When performing CPR…

  • Make sure that the person is lying his back on a firm surface before positioning your interlocked fingers on top of their chest.
  • Press down on the chest for about two inches to give chest compressions. Repeat and give at least 30 compressions at the rate of 100 compressions per minute. To make it easy, push it to the beat of the Bee Gees song “Stayin’ Alive.”
  • Gently tilt the back of the person’s head and lift the chin to open the airway. Proceed with giving rescue breaths until you can see the chest rise.
  • Place the victim’s body in the recovery position (on their side) to protect their airway. Support their neck to prevent further injury while waiting for the emergency services to arrive.
  • Treat bleeding wounds

Most road accident injuries involve bleeding. To stop the bleeding in an open wound, apply continuous pressure using a cloth or soft pad in the wound area. Press down using your palms and once the bleeding has stopped, you can proceed with applying treatment to the injury.

  • Dealing with Spinal Injuries (Always suspect spinal injuries)

An Austin truck accident lawyer says: Neck and spinal injuries are very common in a road accident. Notice if the person’s neck is not in its normal position. If it isn’t, it is best not to move the victim unless they are in immediate danger (road traffic). Rough handling or moving the casualty with suspected neck and spinal injuries can cause more harm and may even cause death.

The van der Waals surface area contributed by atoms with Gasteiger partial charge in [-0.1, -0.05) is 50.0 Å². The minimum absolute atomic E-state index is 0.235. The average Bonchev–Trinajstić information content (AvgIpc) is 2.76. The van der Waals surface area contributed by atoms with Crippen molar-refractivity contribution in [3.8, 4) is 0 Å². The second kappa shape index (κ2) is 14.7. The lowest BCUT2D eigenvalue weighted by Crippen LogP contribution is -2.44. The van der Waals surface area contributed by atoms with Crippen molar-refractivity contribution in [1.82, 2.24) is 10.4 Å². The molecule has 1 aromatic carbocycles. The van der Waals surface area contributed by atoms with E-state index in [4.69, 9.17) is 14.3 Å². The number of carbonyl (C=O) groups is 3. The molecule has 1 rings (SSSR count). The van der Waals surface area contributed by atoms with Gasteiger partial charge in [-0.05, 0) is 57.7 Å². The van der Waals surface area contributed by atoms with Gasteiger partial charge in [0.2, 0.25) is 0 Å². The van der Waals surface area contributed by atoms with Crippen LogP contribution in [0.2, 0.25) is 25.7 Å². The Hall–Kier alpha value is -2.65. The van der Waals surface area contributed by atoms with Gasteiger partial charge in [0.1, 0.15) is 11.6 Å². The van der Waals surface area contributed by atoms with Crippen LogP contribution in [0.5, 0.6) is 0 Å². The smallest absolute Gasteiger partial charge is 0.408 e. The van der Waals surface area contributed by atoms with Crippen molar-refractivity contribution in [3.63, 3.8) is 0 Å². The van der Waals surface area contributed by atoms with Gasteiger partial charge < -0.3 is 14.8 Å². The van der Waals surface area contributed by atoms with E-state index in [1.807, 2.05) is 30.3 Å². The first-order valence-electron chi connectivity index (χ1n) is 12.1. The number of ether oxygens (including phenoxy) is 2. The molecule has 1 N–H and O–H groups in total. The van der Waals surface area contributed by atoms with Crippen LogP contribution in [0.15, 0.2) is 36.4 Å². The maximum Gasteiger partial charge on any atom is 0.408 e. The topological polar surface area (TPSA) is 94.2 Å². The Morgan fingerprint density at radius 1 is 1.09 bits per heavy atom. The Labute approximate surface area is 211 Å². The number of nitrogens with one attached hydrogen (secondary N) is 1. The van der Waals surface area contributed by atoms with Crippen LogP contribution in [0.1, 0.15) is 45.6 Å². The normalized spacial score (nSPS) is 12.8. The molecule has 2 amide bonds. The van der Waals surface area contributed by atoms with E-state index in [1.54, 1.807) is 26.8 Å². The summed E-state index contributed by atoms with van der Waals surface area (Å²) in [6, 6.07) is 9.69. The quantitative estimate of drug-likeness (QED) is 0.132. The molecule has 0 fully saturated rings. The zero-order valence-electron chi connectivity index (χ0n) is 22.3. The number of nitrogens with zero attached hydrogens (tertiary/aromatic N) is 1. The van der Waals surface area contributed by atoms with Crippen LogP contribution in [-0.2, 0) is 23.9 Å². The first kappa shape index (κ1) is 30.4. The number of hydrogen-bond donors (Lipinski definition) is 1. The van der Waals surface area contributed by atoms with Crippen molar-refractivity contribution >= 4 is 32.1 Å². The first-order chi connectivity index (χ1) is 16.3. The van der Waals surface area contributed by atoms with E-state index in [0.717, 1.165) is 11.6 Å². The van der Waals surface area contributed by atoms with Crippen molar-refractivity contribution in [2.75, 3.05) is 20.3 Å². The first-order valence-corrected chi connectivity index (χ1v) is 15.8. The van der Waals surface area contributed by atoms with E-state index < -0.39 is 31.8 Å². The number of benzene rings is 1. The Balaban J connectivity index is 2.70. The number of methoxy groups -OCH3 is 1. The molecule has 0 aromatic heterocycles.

• Keep the victim warm

Research proves that the core and skin temperature can dramatically fall when the injury was severe. Hence, the reason why the victims feel excessive cold after the accident is due to shock.
Keeping them warm right after the incident is crucial for their survival. Use a jacket, a blanket, a pullover, or whatever available in the scene.

Some of us will witness an accident or medical emergency at some point in our lives that requires our assistance. To prevent the incidence of fatal road accidents, we need to know how to deal with road traffic accidents.

Knowing what to do, when, and who should you call during a road accident can potentially save lives.

0 0 votes
Article Rating
Notify of
1 Comment
Newest Most Voted
Inline Feedbacks
View all comments
Movers 2 U
3 years ago

With the material presented with many difficult to disagree, from souls continue in the same vein.